First off, let me state that I chose our B&B based on its very helpful and professionally designed website. The same went for the horseback riding stable and one of the restaurants where we dined. Being able to transact business and make inquiries by e-mail is important to me, and the businesses I chose had that capability.

We drove up the Taconic to Route 23 to Route 7 on Saturday morning. Although the day was overcast with intermittent rain, it was a lovely drive. We drove through Great Barrington and stopped for lunch in Stockbridge at a little bistro called Michaels. We shared a bleu cheese burger. The staff was attentive, and the sandwich was enjoyable. Stockbridge was quaint and picturesque as just you'd expect from a New England town.

It was too early to check into our B&B when we got to Lee, so we decided to take in some attractions. We were turned away from the Mount, Edith Wharton's mansion, because of a private event, so we made our way to the Hancock Shaker Village in Pittsfield instead. This is a well preserved example of a once thriving Shaker community with extensive gardens and buildings and lots of Shaker artifacts. Knowledgeable docents are positioned throughout the site. I bought a Shaker style straw hat which came in handy when the sun came out.

We then checked into The Applegate Bed & Breakfast in Lee. This is a 1920s Gatsbyesque structure situated on 6 acres of gardens and manicured lawns. We were booked into the carriage house in a well appointed suite with modern conveniences and antique charm. The television was hidden behind a wall painting. There was a very comfortable king sized bed, a kitchenette, a sitting area with a gas fireplace, and a huge bath with a walk in shower and oversized jacuzzi tub. I had arranged for wine and cheese in the room, and the innkeepers supplied brandy as a matter of course. The room was very comfortable, and I could imagine spending a great deal of time in it.

Wine and cheese are served in the parlor of the main house at 5:00, and this presented an opportunity to mingle with the other guests and share stories about our holidays and suggestions for sightseeing and dining. A delightful breakfast was served from 8:00-10:00 in the dining room. In back of the main house is a heated swimming pool which we enjoyed on a very hot and sunny Sunday. The innkeepers, Len and Gloria Friedman, and their manager, Pam, were hospitable and helpful in every way. We enjoyed our stay very much and will (if we don't get divorced) return.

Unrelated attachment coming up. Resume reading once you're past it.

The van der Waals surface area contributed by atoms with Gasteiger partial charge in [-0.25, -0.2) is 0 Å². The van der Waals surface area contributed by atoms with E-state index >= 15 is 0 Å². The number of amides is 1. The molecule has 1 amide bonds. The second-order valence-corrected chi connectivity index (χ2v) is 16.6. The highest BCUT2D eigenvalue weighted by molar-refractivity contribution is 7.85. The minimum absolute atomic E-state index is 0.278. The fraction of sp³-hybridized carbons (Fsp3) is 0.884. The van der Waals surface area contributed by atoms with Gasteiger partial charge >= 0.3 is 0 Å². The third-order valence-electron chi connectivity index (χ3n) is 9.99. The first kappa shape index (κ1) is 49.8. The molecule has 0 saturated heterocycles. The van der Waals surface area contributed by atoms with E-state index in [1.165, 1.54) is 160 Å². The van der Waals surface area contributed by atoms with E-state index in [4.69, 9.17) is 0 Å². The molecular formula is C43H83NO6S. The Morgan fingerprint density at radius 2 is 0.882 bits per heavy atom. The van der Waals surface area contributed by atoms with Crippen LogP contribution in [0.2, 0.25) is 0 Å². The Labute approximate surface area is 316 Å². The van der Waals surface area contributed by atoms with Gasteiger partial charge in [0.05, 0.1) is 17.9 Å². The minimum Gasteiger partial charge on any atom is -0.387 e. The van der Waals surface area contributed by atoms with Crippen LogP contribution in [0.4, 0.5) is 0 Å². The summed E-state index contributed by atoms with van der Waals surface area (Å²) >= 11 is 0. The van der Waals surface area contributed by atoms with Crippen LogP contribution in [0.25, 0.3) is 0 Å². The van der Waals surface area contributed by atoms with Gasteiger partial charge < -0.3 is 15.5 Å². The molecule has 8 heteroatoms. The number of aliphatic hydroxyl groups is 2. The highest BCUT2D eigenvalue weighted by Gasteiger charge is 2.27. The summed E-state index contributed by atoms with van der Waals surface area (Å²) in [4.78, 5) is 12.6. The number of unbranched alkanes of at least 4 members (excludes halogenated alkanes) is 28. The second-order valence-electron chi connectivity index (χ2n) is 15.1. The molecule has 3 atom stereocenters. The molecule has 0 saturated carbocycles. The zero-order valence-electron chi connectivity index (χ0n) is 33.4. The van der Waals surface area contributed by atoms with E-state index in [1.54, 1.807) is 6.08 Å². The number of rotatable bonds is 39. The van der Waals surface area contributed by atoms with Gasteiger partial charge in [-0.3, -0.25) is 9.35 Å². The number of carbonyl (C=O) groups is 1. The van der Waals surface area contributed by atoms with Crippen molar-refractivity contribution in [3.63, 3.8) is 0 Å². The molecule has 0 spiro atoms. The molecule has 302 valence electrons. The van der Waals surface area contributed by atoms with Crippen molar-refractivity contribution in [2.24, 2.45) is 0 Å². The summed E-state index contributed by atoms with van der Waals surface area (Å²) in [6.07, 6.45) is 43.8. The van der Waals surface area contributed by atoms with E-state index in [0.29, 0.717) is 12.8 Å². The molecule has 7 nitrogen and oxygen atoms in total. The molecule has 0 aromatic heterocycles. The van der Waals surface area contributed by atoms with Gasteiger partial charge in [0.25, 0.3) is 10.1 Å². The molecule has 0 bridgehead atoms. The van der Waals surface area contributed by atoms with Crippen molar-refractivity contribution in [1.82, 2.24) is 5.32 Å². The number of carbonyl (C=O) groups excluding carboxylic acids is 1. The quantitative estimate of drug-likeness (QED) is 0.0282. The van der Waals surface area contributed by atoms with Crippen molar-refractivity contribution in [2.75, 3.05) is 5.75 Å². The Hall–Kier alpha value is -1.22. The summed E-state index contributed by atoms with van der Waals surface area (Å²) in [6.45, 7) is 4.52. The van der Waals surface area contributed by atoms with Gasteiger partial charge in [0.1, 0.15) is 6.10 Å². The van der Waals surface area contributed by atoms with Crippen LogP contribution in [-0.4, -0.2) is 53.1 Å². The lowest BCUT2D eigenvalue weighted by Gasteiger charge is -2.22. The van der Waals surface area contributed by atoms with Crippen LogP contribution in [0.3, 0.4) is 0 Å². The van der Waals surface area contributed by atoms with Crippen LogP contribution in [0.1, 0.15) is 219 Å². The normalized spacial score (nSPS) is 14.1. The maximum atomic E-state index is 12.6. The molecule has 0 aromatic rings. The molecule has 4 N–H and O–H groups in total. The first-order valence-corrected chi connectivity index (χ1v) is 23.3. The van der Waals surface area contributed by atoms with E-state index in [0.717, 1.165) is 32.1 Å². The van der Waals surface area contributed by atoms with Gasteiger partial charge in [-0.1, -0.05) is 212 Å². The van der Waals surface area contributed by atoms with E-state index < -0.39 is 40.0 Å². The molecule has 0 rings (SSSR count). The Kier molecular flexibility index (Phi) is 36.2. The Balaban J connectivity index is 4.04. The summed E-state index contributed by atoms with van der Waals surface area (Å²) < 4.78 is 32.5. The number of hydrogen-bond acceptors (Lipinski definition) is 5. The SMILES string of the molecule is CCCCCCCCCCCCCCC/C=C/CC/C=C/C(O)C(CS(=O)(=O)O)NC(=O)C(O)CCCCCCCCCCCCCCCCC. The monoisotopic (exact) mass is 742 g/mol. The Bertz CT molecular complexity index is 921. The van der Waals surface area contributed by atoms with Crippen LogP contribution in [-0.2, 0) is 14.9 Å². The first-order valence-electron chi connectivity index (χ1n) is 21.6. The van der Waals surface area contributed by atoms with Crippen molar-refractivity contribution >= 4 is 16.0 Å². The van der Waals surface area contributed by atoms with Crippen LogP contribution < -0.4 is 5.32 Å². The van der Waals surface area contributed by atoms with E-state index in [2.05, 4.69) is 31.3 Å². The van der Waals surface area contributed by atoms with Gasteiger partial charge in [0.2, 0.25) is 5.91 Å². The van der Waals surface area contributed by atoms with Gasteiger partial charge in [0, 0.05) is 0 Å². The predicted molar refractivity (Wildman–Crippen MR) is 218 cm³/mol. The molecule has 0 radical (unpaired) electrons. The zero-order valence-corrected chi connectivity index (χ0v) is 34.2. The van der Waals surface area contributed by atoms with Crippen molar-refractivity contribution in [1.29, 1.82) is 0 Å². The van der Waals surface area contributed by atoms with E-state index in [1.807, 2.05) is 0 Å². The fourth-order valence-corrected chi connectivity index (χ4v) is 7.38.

On Sunday morning, we made our way up to the town of Lennox and the Aspinwall Equestrian Center. This riding stable abuts Kennedy Park, a square mile or so of bridle/hiking/biking/jogging/dog walking trails on the former site of a luxury hotel which burned down in the 1930s. Our guide, Dan, was a local man who was both amiable and capable. Based on a phone converation we had had some days earlier, he had selected a pair of horses, George aka Jumbo for me and Shadow for Mrs Vache Folle. He rode the lead horse Lucky and I followed on George with Mrs VF's taking up the rear on Shadow. George was an enormous beast, and I towered over my wife and her steed. Both our horses were well mannered except for trying to stop to eat all the time if we did not check them, and we had an enjoyable two hour ride through the park, up and down hills, and in the woods. I liked it so much that I booked another one hour ride for the next day.

The stable boasts a number of Icelandic horses which look like living versions of My Little Pony. All of the animals, even down to the Manx barn cats, appeared to be well looked after.

We dined Saturday at Chez Nous in downtown Lee. This was a very busy French restaurant. The service was excellent and the food was remarkable. The atmosphere was a little crowded and bright for my liking, but I would definitely eat there again. Mrs VF had pan seared scallops with a heavenly sauce, and, unheard of for her, she cleaned her plate. I had a very nice locally grown Berkshire pork loin with truffle mashed potatoes and a bowl of seafood soup.